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      Innate immunity in plants: an arms race between pattern recognition receptors in plants and effectors in microbial pathogens.

      Science (New York, N.Y.)

      Bacteria, metabolism, Virulence Factors, Receptors, Pattern Recognition, microbiology, immunology, Plants, Plant Proteins, Plant Diseases, Immunity, Innate, Host-Pathogen Interactions, Bacterial Proteins, pathogenicity

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          Abstract

          For many years, research on a suite of plant defense responses that begin when plants are exposed to general microbial elicitors was underappreciated, for a good reason: There has been no critical experimental demonstration of their importance in mediating plant resistance during pathogen infection. Today, these microbial elicitors are named pathogen- or microbe-associated molecular patterns (PAMPs or MAMPs) and the plant responses are known as PAMP-triggered immunity (PTI). Recent studies provide an elegant explanation for the difficulty of demonstrating the role of PTI in plant disease resistance. It turns out that the important contribution of PTI to disease resistance is masked by pathogen virulence effectors that have evolved to suppress it.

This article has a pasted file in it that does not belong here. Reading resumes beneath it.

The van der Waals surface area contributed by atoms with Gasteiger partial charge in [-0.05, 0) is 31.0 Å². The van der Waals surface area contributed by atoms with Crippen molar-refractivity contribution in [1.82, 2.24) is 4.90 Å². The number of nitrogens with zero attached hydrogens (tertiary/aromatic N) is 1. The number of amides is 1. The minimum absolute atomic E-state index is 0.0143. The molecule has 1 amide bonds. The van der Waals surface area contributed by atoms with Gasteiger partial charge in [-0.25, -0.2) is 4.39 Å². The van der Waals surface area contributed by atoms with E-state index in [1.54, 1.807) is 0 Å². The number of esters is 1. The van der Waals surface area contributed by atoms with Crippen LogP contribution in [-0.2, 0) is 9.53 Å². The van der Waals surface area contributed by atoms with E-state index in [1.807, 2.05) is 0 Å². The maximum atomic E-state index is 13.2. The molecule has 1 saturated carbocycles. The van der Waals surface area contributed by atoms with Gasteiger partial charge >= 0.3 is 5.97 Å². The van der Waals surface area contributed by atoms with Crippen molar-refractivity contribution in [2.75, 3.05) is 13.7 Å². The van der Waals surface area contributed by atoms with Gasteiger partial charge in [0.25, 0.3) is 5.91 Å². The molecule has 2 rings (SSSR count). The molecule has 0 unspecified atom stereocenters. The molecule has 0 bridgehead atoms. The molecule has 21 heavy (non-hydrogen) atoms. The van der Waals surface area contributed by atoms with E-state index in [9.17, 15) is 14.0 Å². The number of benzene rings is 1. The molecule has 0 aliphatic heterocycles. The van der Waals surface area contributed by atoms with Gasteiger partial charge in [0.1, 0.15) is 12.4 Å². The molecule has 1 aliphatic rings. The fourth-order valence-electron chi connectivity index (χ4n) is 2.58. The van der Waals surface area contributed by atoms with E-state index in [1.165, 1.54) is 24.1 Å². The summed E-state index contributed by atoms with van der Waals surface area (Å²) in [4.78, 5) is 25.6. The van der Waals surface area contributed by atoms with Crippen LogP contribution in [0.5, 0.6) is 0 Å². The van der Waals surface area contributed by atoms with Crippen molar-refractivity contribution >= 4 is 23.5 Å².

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          Author and article information

          Journal
          19423812
          10.1126/science.1171647
          2729760

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